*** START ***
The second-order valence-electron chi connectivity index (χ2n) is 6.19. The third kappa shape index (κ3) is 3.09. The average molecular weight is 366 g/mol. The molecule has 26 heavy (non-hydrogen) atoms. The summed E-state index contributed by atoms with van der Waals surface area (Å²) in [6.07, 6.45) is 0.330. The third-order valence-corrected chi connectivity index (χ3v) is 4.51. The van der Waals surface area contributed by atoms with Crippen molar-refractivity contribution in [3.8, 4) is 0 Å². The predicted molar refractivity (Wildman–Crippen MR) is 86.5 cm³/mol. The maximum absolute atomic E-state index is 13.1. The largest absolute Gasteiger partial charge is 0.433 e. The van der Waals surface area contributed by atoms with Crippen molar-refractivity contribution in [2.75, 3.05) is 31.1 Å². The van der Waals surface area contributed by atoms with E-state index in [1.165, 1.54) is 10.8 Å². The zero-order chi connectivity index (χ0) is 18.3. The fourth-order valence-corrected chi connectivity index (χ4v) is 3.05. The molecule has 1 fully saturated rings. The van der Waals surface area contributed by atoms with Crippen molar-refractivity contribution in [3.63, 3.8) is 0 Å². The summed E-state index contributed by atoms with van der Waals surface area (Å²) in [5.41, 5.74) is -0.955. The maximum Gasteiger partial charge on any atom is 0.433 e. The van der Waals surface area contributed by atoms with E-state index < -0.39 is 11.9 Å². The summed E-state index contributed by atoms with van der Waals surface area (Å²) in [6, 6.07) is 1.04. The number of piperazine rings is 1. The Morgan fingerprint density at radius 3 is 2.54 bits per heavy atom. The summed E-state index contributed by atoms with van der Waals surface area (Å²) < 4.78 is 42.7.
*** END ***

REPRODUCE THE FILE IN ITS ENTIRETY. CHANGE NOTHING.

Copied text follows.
The second-order valence-electron chi connectivity index (χ2n) is 6.19. The third kappa shape index (κ3) is 3.09. The average molecular weight is 366 g/mol. The molecule has 26 heavy (non-hydrogen) atoms. The summed E-state index contributed by atoms with van der Waals surface area (Å²) in [6.07, 6.45) is 0.330. The third-order valence-corrected chi connectivity index (χ3v) is 4.51. The van der Waals surface area contributed by atoms with Crippen molar-refractivity contribution in [3.8, 4) is 0 Å². The predicted molar refractivity (Wildman–Crippen MR) is 86.5 cm³/mol. The maximum absolute atomic E-state index is 13.1. The largest absolute Gasteiger partial charge is 0.433 e. The van der Waals surface area contributed by atoms with Crippen molar-refractivity contribution in [2.75, 3.05) is 31.1 Å². The van der Waals surface area contributed by atoms with E-state index in [1.165, 1.54) is 10.8 Å². The zero-order chi connectivity index (χ0) is 18.3. The fourth-order valence-corrected chi connectivity index (χ4v) is 3.05. The molecule has 1 fully saturated rings. The van der Waals surface area contributed by atoms with Crippen molar-refractivity contribution in [3.63, 3.8) is 0 Å². The summed E-state index contributed by atoms with van der Waals surface area (Å²) in [5.41, 5.74) is -0.955. The maximum Gasteiger partial charge on any atom is 0.433 e. The van der Waals surface area contributed by atoms with E-state index < -0.39 is 11.9 Å². The summed E-state index contributed by atoms with van der Waals surface area (Å²) in [6, 6.07) is 1.04. The number of piperazine rings is 1. The Morgan fingerprint density at radius 3 is 2.54 bits per heavy atom. The summed E-state index contributed by atoms with van der Waals surface area (Å²) < 4.78 is 42.7.